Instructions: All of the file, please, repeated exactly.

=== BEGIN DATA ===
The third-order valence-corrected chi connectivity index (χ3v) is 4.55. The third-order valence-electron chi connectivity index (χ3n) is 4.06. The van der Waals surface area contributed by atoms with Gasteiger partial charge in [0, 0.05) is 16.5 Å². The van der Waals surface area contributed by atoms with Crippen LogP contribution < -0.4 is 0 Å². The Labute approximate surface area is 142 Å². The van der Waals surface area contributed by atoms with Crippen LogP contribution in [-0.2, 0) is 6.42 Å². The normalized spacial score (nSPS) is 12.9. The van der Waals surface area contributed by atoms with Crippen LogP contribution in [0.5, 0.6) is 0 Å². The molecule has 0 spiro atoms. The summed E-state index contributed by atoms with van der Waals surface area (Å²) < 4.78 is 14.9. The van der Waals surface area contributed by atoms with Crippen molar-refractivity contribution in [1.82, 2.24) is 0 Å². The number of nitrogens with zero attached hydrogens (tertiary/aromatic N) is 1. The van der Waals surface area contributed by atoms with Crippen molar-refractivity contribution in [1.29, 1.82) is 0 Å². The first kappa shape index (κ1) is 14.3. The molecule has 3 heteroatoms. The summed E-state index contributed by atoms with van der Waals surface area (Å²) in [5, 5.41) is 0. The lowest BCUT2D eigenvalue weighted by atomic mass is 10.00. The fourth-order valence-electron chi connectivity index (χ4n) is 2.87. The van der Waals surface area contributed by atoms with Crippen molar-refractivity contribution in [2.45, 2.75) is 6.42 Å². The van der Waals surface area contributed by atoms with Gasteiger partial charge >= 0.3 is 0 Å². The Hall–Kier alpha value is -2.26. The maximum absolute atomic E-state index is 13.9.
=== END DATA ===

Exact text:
The third-order valence-corrected chi connectivity index (χ3v) is 4.55. The third-order valence-electron chi connectivity index (χ3n) is 4.06. The van der Waals surface area contributed by atoms with Gasteiger partial charge in [0, 0.05) is 16.5 Å². The van der Waals surface area contributed by atoms with Crippen LogP contribution < -0.4 is 0 Å². The Labute approximate surface area is 142 Å². The van der Waals surface area contributed by atoms with Crippen LogP contribution in [-0.2, 0) is 6.42 Å². The normalized spacial score (nSPS) is 12.9. The van der Waals surface area contributed by atoms with Crippen LogP contribution in [0.5, 0.6) is 0 Å². The molecule has 0 spiro atoms. The summed E-state index contributed by atoms with van der Waals surface area (Å²) < 4.78 is 14.9. The van der Waals surface area contributed by atoms with Crippen molar-refractivity contribution in [1.82, 2.24) is 0 Å². The number of nitrogens with zero attached hydrogens (tertiary/aromatic N) is 1. The van der Waals surface area contributed by atoms with Crippen molar-refractivity contribution in [1.29, 1.82) is 0 Å². The first kappa shape index (κ1) is 14.3. The molecule has 3 heteroatoms. The summed E-state index contributed by atoms with van der Waals surface area (Å²) in [5, 5.41) is 0. The lowest BCUT2D eigenvalue weighted by atomic mass is 10.00. The fourth-order valence-electron chi connectivity index (χ4n) is 2.87. The van der Waals surface area contributed by atoms with Crippen molar-refractivity contribution in [2.45, 2.75) is 6.42 Å². The van der Waals surface area contributed by atoms with Gasteiger partial charge >= 0.3 is 0 Å². The Hall–Kier alpha value is -2.26. The maximum absolute atomic E-state index is 13.9.